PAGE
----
Wednesday, 16 December 2009

Del Kathryn Barton @ Kaliman Gallery

Sometimes in an exhibition you can find the most unlikely piece that allows you to see where an artist might have taken things.  Del Kathryn Barton's 'The Star Eat Your Body' is a restless exhibition that swerves between the familiar taken to a huge scale and the small but liberating thrash of experimentation.  The innate tension in Barton's work is between the big eyed graphic illustrative style, all fragile candy and a kind of tremulous sexuality that oozes out from bloodshot watercolours and direct stares.  As ever the most disturbing and rewarding work remains unresolved in that area.  Working along these borders is tricky, on either side lies something quite formulaic, to balance those trajectories takes something much more than just a formula.  That's why it's sometimes easy to find Barton's  work too cute to more than nibble at, whilst at other times we can be transfixed.

The two penis pieces demonstrate the dilemma most clearly.  In one series hung (and I really wanted to avoid that pun hazard) together six erects cocks are overprinted, in lush silver gelatin, with lace doilies.  The tiled effect looks like Gilbert & George, the medium like transgressive surrealist photography.  It's jarring in a kind of raised eyebrow way, and whilst there is a visual contrast between solid flesh and cobweb lace, between vertical and circular, it does scream 'look at how daring I am'.  

On the adjacent wall is a painted work, 'My Slow Body of Love' which, not that much more subtly, captures something far more interesting.  A phallic shape pushes up from the bottom of the frame and is engulfed in an intricate pattern, part cloud part vagina.  All of the visual echoes are direct and graphic, it's not coy, and yet the meaning is complex and opaque.  Barton captures sensation, the otherness of two bodies perhaps even transcendent sex.  It is vastly different from her other figurative work and yet seems like a natural progression, a contemplation of space and bodies.  She also makes it appear perfectly natural to assimilate some of the patterns and textures that feel familiar from aboriginal painting.  At her best she uses this to capture a sense of the blur between spirit and body, that effect of the physical and spiritual might be why aboriginal art can speak eloquently to us even when we have no sense of cultural meaning.  Its much to Barton's credit that this doesn't feel gratuitous.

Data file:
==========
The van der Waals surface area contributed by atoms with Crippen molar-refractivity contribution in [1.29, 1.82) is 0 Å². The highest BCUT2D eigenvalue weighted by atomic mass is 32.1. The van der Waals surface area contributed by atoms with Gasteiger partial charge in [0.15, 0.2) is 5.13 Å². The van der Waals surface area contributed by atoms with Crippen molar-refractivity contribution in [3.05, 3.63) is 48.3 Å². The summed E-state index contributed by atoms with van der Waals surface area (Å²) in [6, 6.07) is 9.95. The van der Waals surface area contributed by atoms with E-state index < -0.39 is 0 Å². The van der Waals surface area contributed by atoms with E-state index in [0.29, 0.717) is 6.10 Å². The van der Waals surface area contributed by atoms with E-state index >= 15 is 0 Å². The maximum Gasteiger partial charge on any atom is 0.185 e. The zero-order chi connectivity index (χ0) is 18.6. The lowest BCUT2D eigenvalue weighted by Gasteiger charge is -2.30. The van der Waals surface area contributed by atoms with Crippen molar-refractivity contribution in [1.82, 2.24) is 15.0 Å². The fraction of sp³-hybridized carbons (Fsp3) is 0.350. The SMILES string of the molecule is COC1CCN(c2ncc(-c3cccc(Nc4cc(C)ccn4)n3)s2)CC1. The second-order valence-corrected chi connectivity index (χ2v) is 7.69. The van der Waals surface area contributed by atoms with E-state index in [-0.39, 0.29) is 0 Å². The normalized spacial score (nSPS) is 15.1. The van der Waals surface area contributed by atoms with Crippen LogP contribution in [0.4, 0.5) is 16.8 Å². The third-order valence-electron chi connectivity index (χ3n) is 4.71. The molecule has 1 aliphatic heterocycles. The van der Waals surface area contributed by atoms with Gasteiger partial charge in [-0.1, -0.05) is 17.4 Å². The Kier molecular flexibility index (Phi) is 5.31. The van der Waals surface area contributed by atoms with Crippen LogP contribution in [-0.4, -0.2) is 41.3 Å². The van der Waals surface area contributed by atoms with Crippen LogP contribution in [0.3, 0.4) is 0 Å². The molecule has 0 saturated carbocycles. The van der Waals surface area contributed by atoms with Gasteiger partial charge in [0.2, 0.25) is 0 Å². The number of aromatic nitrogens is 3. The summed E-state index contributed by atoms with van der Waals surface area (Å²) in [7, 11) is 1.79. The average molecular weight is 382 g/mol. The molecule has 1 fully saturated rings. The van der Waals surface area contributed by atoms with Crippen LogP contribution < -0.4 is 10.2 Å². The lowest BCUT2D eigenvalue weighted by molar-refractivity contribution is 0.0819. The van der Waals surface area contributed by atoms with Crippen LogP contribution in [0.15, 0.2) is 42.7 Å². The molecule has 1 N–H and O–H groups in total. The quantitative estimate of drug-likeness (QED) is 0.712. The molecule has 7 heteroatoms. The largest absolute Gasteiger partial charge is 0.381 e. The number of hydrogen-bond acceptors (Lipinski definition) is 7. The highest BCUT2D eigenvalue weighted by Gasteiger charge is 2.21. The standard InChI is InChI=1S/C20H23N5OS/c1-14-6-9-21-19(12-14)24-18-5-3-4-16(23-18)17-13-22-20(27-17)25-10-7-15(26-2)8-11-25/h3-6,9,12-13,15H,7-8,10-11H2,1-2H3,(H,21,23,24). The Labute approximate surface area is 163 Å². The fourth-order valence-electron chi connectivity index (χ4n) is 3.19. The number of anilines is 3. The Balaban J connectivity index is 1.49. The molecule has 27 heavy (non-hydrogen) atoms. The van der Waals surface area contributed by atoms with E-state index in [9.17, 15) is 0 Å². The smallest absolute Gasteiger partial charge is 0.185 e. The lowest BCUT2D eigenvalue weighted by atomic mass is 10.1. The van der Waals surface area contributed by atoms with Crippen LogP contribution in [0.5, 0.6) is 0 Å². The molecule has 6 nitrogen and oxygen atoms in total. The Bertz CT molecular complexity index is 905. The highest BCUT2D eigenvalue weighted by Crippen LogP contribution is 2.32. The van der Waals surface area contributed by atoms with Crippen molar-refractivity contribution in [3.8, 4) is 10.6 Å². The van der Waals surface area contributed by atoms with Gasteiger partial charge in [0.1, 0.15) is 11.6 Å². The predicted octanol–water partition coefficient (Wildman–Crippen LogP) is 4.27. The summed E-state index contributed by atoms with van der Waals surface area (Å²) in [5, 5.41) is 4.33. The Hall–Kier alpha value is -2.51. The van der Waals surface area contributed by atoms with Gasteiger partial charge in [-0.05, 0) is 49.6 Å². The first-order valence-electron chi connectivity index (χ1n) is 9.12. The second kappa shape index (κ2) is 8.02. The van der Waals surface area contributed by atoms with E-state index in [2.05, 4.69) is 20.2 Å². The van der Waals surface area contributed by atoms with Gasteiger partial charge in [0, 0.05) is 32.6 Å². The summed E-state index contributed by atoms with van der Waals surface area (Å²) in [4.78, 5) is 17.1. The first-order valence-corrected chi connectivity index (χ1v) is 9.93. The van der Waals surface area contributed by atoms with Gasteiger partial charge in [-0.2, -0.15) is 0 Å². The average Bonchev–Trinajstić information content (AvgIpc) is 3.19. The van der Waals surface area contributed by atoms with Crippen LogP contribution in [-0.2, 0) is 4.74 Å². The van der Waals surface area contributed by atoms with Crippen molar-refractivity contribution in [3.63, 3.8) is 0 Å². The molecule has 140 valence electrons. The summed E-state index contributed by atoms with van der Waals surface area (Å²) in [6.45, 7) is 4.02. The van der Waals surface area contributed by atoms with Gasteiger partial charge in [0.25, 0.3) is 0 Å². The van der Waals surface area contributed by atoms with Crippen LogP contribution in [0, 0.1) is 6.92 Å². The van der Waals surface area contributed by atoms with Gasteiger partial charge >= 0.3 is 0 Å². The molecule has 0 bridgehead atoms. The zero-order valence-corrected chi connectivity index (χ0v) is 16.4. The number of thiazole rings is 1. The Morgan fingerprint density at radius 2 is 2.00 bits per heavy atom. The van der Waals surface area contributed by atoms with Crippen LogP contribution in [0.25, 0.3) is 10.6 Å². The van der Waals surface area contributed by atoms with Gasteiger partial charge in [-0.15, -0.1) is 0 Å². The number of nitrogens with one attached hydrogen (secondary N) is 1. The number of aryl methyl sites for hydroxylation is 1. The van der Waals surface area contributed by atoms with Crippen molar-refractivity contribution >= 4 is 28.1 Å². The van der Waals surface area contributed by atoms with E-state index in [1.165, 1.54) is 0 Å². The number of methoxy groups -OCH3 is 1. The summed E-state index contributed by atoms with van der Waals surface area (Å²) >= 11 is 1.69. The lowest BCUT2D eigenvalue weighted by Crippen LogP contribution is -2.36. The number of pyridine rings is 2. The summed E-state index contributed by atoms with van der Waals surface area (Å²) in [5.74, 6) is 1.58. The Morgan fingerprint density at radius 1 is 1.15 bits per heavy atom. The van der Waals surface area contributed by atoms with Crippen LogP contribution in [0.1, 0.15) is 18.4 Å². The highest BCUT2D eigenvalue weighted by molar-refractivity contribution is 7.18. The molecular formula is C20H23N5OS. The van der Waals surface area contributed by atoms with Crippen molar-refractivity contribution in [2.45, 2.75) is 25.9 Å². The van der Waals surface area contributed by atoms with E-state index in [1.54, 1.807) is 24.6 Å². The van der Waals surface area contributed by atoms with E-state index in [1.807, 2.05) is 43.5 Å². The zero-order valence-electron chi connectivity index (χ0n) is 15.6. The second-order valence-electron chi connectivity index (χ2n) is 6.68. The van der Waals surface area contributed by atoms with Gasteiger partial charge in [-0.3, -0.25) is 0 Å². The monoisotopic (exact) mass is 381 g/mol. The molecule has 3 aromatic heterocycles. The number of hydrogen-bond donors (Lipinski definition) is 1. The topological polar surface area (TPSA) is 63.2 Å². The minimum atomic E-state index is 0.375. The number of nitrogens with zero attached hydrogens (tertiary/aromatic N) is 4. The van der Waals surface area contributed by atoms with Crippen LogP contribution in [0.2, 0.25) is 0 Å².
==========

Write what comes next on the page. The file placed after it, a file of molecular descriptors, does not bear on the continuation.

The centrepiece of the show, a huge polyptych 'We too have been there, though we shall land no more' is a kind of stoner version of the Beethoven Secession frieze in Vienna.  The scale and scope make it a little bad made, which is endearing, but the grab bag of reference from David Cronenburg body horror, through star children and thylacines.  For all its incredible layers of detail it feels there's less here than meets the eye.  The manga plumbing and psychedelic washes and doodles seem to frame a piece where women, Barton's signature cow eyed and gaunt gamines, and nature are identified as having close simpatico, into this Garden of Eden come black serpents, a heavy metaphor for a maleness that's something less than benign.  It could give you a headache after a while.
There is a quality Barton's work that can be arresting, it might sit between the forensic linework and the gauzy colour, the neurotic detail and the big gesture, but it never quite ignites here.  For a show with quite so much exuberant penetration I felt oddly intact.   Del Kathryn Barton might be finding her future in these pictures, and that suspicion does make for interesting viewing, I just hope that the path chosen retains that ache of ambiguity and takes it somewhere surprising.

1 comment:

  1. there seem to references to henry darger too, especially in that long painting with the long title.

    thanks for writing, i enjoy your eye, stern though it is.